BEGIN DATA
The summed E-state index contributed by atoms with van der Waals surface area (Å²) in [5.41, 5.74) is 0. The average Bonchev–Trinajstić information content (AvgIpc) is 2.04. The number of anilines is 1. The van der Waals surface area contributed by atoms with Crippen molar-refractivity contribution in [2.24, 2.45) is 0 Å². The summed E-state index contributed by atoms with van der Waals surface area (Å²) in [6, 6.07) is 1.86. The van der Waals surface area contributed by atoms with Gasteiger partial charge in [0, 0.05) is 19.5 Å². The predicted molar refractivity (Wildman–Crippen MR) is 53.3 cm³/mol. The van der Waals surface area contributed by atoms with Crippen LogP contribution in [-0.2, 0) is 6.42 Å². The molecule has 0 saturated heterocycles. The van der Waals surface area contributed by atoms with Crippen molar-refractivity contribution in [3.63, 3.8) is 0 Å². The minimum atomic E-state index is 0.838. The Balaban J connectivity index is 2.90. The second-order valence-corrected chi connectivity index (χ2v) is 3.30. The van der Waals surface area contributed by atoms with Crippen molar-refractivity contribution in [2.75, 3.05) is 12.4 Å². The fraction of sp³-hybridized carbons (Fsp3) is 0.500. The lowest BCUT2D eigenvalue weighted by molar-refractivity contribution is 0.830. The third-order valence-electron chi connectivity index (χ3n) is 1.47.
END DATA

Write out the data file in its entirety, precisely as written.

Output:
The summed E-state index contributed by atoms with van der Waals surface area (Å²) in [5.41, 5.74) is 0. The average Bonchev–Trinajstić information content (AvgIpc) is 2.04. The number of anilines is 1. The van der Waals surface area contributed by atoms with Crippen molar-refractivity contribution in [2.24, 2.45) is 0 Å². The summed E-state index contributed by atoms with van der Waals surface area (Å²) in [6, 6.07) is 1.86. The van der Waals surface area contributed by atoms with Gasteiger partial charge in [0, 0.05) is 19.5 Å². The predicted molar refractivity (Wildman–Crippen MR) is 53.3 cm³/mol. The van der Waals surface area contributed by atoms with Crippen LogP contribution in [-0.2, 0) is 6.42 Å². The molecule has 0 saturated heterocycles. The van der Waals surface area contributed by atoms with Crippen molar-refractivity contribution in [3.63, 3.8) is 0 Å². The minimum atomic E-state index is 0.838. The Balaban J connectivity index is 2.90. The second-order valence-corrected chi connectivity index (χ2v) is 3.30. The van der Waals surface area contributed by atoms with Crippen molar-refractivity contribution in [2.75, 3.05) is 12.4 Å². The fraction of sp³-hybridized carbons (Fsp3) is 0.500. The lowest BCUT2D eigenvalue weighted by molar-refractivity contribution is 0.830. The third-order valence-electron chi connectivity index (χ3n) is 1.47.